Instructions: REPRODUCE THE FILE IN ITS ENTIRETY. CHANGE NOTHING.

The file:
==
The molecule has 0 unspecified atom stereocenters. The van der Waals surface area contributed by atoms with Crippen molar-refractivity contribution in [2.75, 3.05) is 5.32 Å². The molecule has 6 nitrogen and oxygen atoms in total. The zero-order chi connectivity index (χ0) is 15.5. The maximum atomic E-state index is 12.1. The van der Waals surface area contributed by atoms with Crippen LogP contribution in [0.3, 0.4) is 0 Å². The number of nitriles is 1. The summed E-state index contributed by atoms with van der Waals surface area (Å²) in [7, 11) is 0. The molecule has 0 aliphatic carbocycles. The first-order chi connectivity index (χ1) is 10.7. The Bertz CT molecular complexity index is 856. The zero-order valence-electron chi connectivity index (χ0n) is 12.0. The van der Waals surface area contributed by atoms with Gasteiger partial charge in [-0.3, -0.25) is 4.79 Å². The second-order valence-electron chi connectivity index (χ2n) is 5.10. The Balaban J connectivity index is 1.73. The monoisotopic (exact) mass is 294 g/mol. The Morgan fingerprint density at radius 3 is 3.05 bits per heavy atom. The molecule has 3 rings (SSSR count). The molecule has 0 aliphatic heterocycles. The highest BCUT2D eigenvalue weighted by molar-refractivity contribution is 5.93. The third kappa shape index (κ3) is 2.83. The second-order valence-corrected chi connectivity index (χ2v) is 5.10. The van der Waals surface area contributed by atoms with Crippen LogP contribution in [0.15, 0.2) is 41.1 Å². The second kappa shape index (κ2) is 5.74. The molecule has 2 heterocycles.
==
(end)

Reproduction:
The molecule has 0 unspecified atom stereocenters. The van der Waals surface area contributed by atoms with Crippen molar-refractivity contribution in [2.75, 3.05) is 5.32 Å². The molecule has 6 nitrogen and oxygen atoms in total. The zero-order chi connectivity index (χ0) is 15.5. The maximum atomic E-state index is 12.1. The van der Waals surface area contributed by atoms with Crippen LogP contribution in [0.3, 0.4) is 0 Å². The number of nitriles is 1. The summed E-state index contributed by atoms with van der Waals surface area (Å²) in [7, 11) is 0. The molecule has 0 aliphatic carbocycles. The first-order chi connectivity index (χ1) is 10.7. The Bertz CT molecular complexity index is 856. The zero-order valence-electron chi connectivity index (χ0n) is 12.0. The van der Waals surface area contributed by atoms with Gasteiger partial charge in [-0.3, -0.25) is 4.79 Å². The second-order valence-electron chi connectivity index (χ2n) is 5.10. The Balaban J connectivity index is 1.73. The monoisotopic (exact) mass is 294 g/mol. The Morgan fingerprint density at radius 3 is 3.05 bits per heavy atom. The molecule has 3 rings (SSSR count). The molecule has 0 aliphatic heterocycles. The highest BCUT2D eigenvalue weighted by molar-refractivity contribution is 5.93. The third kappa shape index (κ3) is 2.83. The second-order valence-corrected chi connectivity index (χ2v) is 5.10. The van der Waals surface area contributed by atoms with Crippen LogP contribution in [0.15, 0.2) is 41.1 Å². The second kappa shape index (κ2) is 5.74. The molecule has 2 heterocycles.